A case of cellulitis of the hands caused by a predatory bird attack

M. Adil Abbas Khan, Mohammed Farid, Zain A. Sobani, Syed Nadir Ali, Huzaifa Malick, Maryam Baqir, Hasanat Sharif, M. Asim Beg

Research output: Contribution to journalArticlepeer-review

2 Citations (Scopus)


Many species have been drastically affected by rapid urbanization. Harris's hawks from their natural habitat of open spaces and a supply of rodents, lizards and other small prey have been forced to change their natural environment adapting to living in open spaces in sub- and peri-urban areas. Specific areas include playgrounds, parks and school courtyards. The migration of this predatory species into these areas poses a risk to individuals, and especially the children are often attacked by claws, talons and beaks intentionally or as collateral damage while attacking rodent prey. In addition, the diverse micro-organisms harbored in the beaks and talons can result in wound infections, presenting a challenge to clinical management. Here we would like to present a case of an 80-year-old man with cellulitis of both hands after sustaining minor injuries from the talons of a Harris's hawk and review the management options. We would also like to draw attention to the matter that, even though previously a rarity, more cases of injuries caused by birds of prey may be seen in hospital settings.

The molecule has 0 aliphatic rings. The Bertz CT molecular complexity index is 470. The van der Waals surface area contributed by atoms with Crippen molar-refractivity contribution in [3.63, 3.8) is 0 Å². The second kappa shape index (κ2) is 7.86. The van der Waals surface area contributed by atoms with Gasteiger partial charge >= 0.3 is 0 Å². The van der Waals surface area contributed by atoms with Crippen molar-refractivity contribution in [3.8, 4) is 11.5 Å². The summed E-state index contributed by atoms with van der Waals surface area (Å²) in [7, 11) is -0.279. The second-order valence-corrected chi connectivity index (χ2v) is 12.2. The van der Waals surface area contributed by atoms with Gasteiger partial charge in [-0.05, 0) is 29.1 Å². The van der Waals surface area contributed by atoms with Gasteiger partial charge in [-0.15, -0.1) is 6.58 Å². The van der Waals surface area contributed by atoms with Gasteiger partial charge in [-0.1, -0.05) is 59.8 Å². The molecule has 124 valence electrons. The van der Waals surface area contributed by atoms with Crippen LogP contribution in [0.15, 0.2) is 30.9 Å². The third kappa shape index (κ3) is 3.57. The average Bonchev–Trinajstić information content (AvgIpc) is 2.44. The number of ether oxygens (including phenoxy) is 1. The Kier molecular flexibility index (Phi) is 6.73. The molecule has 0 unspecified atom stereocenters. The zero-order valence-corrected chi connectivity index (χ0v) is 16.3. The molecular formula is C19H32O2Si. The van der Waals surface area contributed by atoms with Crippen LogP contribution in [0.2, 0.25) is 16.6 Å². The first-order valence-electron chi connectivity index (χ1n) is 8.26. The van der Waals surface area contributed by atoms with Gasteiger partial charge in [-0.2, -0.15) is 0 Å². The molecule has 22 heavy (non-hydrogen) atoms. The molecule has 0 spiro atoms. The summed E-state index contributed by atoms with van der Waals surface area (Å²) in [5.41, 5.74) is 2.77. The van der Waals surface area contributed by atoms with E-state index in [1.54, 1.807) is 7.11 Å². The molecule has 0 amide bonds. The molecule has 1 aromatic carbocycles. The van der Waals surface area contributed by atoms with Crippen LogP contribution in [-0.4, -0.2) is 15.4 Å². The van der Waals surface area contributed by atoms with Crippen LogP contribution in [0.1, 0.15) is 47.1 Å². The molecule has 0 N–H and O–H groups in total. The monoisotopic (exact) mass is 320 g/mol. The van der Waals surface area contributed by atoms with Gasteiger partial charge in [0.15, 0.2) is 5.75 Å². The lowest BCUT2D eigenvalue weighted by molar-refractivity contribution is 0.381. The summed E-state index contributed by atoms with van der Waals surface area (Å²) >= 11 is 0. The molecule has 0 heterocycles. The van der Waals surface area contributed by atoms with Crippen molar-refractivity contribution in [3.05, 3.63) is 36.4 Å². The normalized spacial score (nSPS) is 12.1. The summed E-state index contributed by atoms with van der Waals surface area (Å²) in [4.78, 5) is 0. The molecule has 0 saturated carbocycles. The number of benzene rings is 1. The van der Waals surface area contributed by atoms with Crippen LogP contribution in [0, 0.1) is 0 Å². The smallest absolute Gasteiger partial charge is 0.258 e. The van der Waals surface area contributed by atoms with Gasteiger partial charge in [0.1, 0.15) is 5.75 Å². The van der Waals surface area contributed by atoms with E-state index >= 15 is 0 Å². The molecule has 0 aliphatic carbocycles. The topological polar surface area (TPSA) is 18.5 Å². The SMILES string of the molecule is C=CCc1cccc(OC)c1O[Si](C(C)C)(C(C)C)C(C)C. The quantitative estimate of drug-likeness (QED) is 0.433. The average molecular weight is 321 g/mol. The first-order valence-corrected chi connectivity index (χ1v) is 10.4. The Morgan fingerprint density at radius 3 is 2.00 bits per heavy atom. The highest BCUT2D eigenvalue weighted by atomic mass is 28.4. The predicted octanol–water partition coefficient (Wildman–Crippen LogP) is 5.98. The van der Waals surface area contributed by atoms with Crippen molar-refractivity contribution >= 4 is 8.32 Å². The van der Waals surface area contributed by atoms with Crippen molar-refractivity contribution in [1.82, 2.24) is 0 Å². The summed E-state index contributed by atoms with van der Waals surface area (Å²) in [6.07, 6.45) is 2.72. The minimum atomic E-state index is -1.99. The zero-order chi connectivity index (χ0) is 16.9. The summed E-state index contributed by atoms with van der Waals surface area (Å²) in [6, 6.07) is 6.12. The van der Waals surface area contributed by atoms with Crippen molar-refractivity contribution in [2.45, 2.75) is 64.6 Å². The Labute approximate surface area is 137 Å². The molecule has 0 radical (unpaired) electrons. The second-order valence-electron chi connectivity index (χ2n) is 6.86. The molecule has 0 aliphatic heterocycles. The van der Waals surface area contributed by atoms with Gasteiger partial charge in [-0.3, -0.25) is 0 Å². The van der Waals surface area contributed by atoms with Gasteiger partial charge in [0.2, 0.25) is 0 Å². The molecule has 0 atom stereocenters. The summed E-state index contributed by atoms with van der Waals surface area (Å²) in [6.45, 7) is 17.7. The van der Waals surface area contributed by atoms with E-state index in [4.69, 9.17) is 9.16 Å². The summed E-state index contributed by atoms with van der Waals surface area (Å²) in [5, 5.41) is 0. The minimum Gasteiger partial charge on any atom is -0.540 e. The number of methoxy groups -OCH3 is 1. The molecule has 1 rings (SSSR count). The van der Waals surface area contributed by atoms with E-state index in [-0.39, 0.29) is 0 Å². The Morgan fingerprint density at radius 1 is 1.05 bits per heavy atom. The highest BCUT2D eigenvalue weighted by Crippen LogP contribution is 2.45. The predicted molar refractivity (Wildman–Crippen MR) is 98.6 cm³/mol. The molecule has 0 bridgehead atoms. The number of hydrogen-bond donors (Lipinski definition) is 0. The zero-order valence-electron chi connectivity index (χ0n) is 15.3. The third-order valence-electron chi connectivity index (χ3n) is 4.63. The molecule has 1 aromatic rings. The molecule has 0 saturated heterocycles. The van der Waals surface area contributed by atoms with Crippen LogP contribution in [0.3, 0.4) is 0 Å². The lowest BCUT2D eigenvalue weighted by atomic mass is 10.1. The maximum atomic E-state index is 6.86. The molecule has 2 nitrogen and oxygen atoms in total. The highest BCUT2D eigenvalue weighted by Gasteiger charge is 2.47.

Original languageEnglish
Pages (from-to)166-168
Number of pages3
JournalAsian Pacific Journal of Tropical Biomedicine
Issue number2
Publication statusPublished - Apr 2011


  • Deforestation
  • Harris hawk
  • Predatory birds
  • Urbanization


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